Assessment of Incidence and Risk Factors of Intracerebral Hemorrhage among Participants in the Framingham Heart Study between 1948 and 2016

Vasileios Arsenios Lioutas, Alexa S. Beiser, Hugo J. Aparicio, Jayandra J Himali, Magdy H. Selim, Jose Rafael Romero, Sudha Seshadri

Research output: Contribution to journalArticle

Abstract

Importance: Intracerebral hemorrhage (ICH) has the highest mortality of all stroke types and is the most serious complication of anticoagulation. Data regarding trends in ICH incidence and location-specific risk factors on the population level are conflicting. Objective: To assess long-term population-based trends in the incidence of ICH, examine incidence rates stratified by deep and lobar locations, and characterize location-specific risk factors. Design, Setting, and Participants: This longitudinal prospective community-based cohort study comprised 10333 original participants (n = 5209; age range, 28-62 years) and offspring participants (n = 5124; age range, 5-70 years) from the Framingham Heart Study who were followed up from January 1, 1948, to December 31, 2016. Original and offspring patient cohorts were confirmed to have experienced a spontaneous ICH event through imaging or pathologic testing. A total of 129 participants were identified with a primary incident of ICH. After exclusions, the remaining 99 patients were divided into 2 nested case-control samples, which were created by stratifying the first incident of ICH by brain region (lobar ICH or deep ICH), with 55 patients included in the lobar ICH sample and 44 patients included in the deep ICH sample. Patients were matched by age and sex (1:4 ratio) with 396 individuals without any stroke event (the control group). No participant in the patient samples was excluded or approached for consent, as their initial consent to participate in the Framingham Heart Study included consent to follow-up of cardiovascular outcomes. Data were analyzed in October 2019. Main Outcomes and Measures: The unadjusted and age-adjusted ICH incidence rates, assessed in 3 periods (period 1, from 1948-1986; period 2, from 1987-1999; and period 3, from 2000-2016) to study incidence trends. Nested case-control samples were used to examine baseline risk factors and medication exposures with the incidence of ICH events located in the lobar and deep brain regions within the 10 years before participants experienced a stroke event. Results: Of 10333 original and offspring participants in the Framingham Heart Study, 129 patients (72 women [55.8%]; mean [SD] age, 77 [11] years) experienced a primary ICH incident during a follow-up period of 68 years (301282 person-years), with an incidence rate of 43 cases per 100000 person-years. The unadjusted incidence rate increased over time, but the age-adjusted incidence rate decreased slightly between periods 2 and 3. An age-stratified analysis indicated a continued increase in ICH incidence among patients 75 years and older, reaching 176 cases per 100000 person-years in period 3. A concurrent 3-fold increase in the use of anticoagulant medications was observed, from 4.4% in period 2 to 13.9% in period 3. The incidence rate increased substantially with age for both lobar and deep ICH. Higher systolic and diastolic blood pressure and statin medication use (odds ratio [OR], 4.07; 95% CI, 1.16-14.21; P =.03) were associated with the incidence of deep ICH. Higher systolic blood pressure and apolipoprotein E ϵ4 allele homozygosity (OR, 3.66; 95% CI, 1.28-10.43; P =.02) were associated with the incidence of lobar ICH. Conclusions and Relevance: This study found that the incidence of ICH increased in the oldest patients. Hypertension is a treatable risk factor for both deep and lobar ICH, while the use of statin medications is associated with the risk of a deep ICH event.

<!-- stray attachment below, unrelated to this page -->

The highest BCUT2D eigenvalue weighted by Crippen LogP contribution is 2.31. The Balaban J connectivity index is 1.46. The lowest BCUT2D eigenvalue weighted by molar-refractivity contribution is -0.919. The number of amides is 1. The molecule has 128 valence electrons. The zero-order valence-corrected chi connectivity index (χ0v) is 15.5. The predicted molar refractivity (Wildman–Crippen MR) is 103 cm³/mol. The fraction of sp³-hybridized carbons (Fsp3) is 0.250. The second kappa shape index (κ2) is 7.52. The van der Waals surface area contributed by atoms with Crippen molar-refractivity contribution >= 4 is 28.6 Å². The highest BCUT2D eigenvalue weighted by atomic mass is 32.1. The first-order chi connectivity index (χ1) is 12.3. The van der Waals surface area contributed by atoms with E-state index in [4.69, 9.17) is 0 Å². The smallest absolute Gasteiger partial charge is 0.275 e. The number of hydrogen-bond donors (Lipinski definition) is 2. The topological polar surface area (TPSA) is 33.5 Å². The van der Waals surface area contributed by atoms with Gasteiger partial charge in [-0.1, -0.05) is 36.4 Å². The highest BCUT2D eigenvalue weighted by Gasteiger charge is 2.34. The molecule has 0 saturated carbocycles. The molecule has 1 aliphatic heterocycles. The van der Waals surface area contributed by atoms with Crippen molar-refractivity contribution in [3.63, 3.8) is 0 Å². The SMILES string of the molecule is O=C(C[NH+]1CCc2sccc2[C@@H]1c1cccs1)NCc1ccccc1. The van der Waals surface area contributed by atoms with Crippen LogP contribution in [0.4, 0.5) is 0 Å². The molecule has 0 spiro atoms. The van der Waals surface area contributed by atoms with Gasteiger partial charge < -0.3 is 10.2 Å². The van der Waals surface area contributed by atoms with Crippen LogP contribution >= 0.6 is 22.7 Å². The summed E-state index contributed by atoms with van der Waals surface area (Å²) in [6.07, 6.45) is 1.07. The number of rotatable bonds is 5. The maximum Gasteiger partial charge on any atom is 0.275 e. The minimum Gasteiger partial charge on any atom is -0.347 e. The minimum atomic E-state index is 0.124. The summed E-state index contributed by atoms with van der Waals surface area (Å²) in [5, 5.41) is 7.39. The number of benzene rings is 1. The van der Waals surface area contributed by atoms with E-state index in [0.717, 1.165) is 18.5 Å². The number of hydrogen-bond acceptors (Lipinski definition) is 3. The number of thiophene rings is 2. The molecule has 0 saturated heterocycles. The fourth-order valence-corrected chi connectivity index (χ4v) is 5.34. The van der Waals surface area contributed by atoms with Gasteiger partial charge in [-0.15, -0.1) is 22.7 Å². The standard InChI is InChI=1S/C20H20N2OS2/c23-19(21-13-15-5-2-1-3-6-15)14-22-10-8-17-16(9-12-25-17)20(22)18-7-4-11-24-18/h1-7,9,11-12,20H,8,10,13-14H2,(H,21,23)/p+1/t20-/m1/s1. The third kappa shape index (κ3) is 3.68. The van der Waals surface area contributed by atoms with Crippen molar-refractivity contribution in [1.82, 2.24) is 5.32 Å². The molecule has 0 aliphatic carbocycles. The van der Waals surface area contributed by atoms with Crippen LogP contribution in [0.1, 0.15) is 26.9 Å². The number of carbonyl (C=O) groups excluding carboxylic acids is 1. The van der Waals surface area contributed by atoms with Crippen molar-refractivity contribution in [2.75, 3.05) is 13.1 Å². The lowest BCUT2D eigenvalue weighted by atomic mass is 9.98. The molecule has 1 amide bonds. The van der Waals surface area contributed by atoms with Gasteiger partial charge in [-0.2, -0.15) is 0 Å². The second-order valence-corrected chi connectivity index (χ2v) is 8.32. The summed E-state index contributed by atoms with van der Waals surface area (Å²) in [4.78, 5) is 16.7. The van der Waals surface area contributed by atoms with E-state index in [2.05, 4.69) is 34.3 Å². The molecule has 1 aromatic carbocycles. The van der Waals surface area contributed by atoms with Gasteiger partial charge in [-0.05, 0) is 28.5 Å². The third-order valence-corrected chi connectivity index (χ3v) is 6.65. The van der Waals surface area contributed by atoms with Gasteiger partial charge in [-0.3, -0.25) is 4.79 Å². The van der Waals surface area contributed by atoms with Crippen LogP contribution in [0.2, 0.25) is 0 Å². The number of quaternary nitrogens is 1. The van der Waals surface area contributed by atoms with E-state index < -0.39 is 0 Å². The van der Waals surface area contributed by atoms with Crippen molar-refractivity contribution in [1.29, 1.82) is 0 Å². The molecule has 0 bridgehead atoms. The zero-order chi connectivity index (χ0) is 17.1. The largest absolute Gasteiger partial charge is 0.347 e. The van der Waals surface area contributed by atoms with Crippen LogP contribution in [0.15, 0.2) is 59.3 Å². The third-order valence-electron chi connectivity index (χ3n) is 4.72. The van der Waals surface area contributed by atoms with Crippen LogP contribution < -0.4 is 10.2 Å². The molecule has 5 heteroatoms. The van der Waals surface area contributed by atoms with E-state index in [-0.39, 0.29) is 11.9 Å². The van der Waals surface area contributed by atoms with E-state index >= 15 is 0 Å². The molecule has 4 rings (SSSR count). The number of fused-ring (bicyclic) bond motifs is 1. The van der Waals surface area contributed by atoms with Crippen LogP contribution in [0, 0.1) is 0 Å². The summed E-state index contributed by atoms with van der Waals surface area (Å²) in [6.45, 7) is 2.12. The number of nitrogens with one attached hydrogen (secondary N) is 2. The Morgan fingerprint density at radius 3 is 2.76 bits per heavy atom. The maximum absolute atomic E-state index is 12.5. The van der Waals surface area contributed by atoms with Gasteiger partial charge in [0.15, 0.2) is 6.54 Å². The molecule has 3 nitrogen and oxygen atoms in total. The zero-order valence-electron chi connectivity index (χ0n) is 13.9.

Original languageEnglish (US)
JournalJAMA Neurology
DOIs
StateAccepted/In press - 2020

ASJC Scopus subject areas

  • Clinical Neurology

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